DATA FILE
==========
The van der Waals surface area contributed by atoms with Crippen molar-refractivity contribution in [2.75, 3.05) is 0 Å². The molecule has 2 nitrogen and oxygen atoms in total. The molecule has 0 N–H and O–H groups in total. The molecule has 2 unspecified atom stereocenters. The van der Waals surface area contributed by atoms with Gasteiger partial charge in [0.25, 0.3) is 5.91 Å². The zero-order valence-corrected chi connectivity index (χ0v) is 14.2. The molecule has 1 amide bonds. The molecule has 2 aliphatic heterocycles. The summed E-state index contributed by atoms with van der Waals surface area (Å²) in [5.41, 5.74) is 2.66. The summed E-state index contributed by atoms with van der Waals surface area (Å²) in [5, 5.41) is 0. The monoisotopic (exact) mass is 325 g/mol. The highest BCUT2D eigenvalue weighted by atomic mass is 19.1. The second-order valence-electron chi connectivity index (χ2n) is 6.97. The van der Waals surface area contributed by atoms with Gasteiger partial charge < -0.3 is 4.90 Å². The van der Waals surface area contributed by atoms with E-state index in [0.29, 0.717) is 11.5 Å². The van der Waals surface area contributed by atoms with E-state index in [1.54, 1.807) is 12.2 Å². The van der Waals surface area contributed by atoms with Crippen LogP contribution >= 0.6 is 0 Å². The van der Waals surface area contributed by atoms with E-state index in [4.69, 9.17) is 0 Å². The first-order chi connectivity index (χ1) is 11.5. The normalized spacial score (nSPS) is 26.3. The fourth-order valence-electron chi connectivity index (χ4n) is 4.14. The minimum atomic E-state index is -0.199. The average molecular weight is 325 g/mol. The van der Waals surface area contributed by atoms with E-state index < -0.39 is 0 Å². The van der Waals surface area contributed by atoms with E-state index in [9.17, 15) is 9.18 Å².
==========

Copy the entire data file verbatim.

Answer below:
The van der Waals surface area contributed by atoms with Crippen molar-refractivity contribution in [2.75, 3.05) is 0 Å². The molecule has 2 nitrogen and oxygen atoms in total. The molecule has 0 N–H and O–H groups in total. The molecule has 2 unspecified atom stereocenters. The van der Waals surface area contributed by atoms with Gasteiger partial charge in [0.25, 0.3) is 5.91 Å². The zero-order valence-corrected chi connectivity index (χ0v) is 14.2. The molecule has 1 amide bonds. The molecule has 2 aliphatic heterocycles. The summed E-state index contributed by atoms with van der Waals surface area (Å²) in [5.41, 5.74) is 2.66. The summed E-state index contributed by atoms with van der Waals surface area (Å²) in [5, 5.41) is 0. The monoisotopic (exact) mass is 325 g/mol. The highest BCUT2D eigenvalue weighted by atomic mass is 19.1. The second-order valence-electron chi connectivity index (χ2n) is 6.97. The van der Waals surface area contributed by atoms with Gasteiger partial charge < -0.3 is 4.90 Å². The van der Waals surface area contributed by atoms with E-state index in [0.29, 0.717) is 11.5 Å². The van der Waals surface area contributed by atoms with E-state index in [1.54, 1.807) is 12.2 Å². The van der Waals surface area contributed by atoms with Crippen LogP contribution >= 0.6 is 0 Å². The van der Waals surface area contributed by atoms with E-state index in [4.69, 9.17) is 0 Å². The first-order chi connectivity index (χ1) is 11.5. The normalized spacial score (nSPS) is 26.3. The fourth-order valence-electron chi connectivity index (χ4n) is 4.14. The minimum atomic E-state index is -0.199. The average molecular weight is 325 g/mol. The van der Waals surface area contributed by atoms with E-state index < -0.39 is 0 Å². The van der Waals surface area contributed by atoms with E-state index in [9.17, 15) is 9.18 Å².